Sorry, but that is just a ridiculous thing to say. You've obviously got no knowledge or concept of how Japanese swords are made. If you have nothing worthwhile to contribute, please just read other people's posts!
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#380031 - 01/29/08 01:50 PM Re: Surgical Stainless Steel Katana?? [Re: pgsmith]
fatguy Offline
Member

Registered: 12/19/05
Posts: 146
Quote:

Sorry, but that is just a ridiculous thing to say. You've obviously got no knowledge or concept of how Japanese swords are made. If you have nothing worthwhile to contribute, please just read other people's posts!




well in his defense I do like that Call of Duty quote he gave.. but ya Im confident that making a katana is quite a bit more difficult than a few years in a general metalworking class...
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#380032 - 01/29/08 02:48 PM Re: Surgical Stainless Steel Katana?? [Re: fatguy]
Vennificus Offline
Member

Registered: 01/21/08
Posts: 206
Loc: The frozen realms of Kah-Nah-D...
I say this because It would seem folly to put your trust in anything you haven't made yourself. Any Sword of any kind. If you do not know the results of endless painstaking days, folding and hammering, melting and molding firsthand, you have no idea how much of a defense that sword will give you.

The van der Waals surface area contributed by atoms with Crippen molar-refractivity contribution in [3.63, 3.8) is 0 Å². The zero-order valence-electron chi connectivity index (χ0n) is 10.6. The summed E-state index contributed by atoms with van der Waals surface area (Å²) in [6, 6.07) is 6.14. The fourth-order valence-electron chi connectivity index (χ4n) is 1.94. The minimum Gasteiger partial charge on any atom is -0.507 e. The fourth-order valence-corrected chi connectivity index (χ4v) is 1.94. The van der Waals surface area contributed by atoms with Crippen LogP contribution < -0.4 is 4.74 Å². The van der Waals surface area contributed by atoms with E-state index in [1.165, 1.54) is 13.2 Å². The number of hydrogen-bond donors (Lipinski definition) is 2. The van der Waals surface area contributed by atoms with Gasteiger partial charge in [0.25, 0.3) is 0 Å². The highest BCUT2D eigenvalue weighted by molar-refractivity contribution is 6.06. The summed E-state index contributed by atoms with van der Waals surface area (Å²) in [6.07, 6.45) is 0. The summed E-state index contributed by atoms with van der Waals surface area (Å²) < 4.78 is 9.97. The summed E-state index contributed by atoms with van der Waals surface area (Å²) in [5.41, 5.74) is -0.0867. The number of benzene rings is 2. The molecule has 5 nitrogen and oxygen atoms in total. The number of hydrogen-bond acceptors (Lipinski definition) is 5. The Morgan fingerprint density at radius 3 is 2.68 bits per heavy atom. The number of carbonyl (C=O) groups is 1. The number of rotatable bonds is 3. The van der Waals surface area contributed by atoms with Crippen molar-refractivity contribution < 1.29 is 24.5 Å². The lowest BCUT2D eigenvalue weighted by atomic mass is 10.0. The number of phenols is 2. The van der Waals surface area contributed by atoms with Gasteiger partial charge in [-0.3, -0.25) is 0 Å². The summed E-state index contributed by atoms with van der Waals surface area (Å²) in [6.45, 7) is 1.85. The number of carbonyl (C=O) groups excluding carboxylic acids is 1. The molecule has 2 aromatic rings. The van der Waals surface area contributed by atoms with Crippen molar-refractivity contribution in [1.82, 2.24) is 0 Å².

I do not know the exact procedures, to making a japanese katana, especially not in traditional, but even though I don't have professional training, Me and my friend fight with sticks. We know that if we choose the wrong type of tree, even if we use planks of lumber, we know that the wrong choice means one of us is going to be recovering from a hard knock to the head for a few weeks (let's face it, we're not Miyamoto Musashi, we aren't trying to kill and we don't have ironwood. we're not gonna do that much damage)

Would you rather put your life behind a blade you made yourself or someone elses?
Sure you don't have to work to get the blade, but what's in the mystery box? How many times was the steel folded and hammered? How long was carbon migration aloud? How many blocks can you make before you end up like the guy in the cheap steel video? That is where my point is. Unless You know what the peice is capable of, That katana you may have paid a thousand for may just as well have been the peice of art you could've got for $30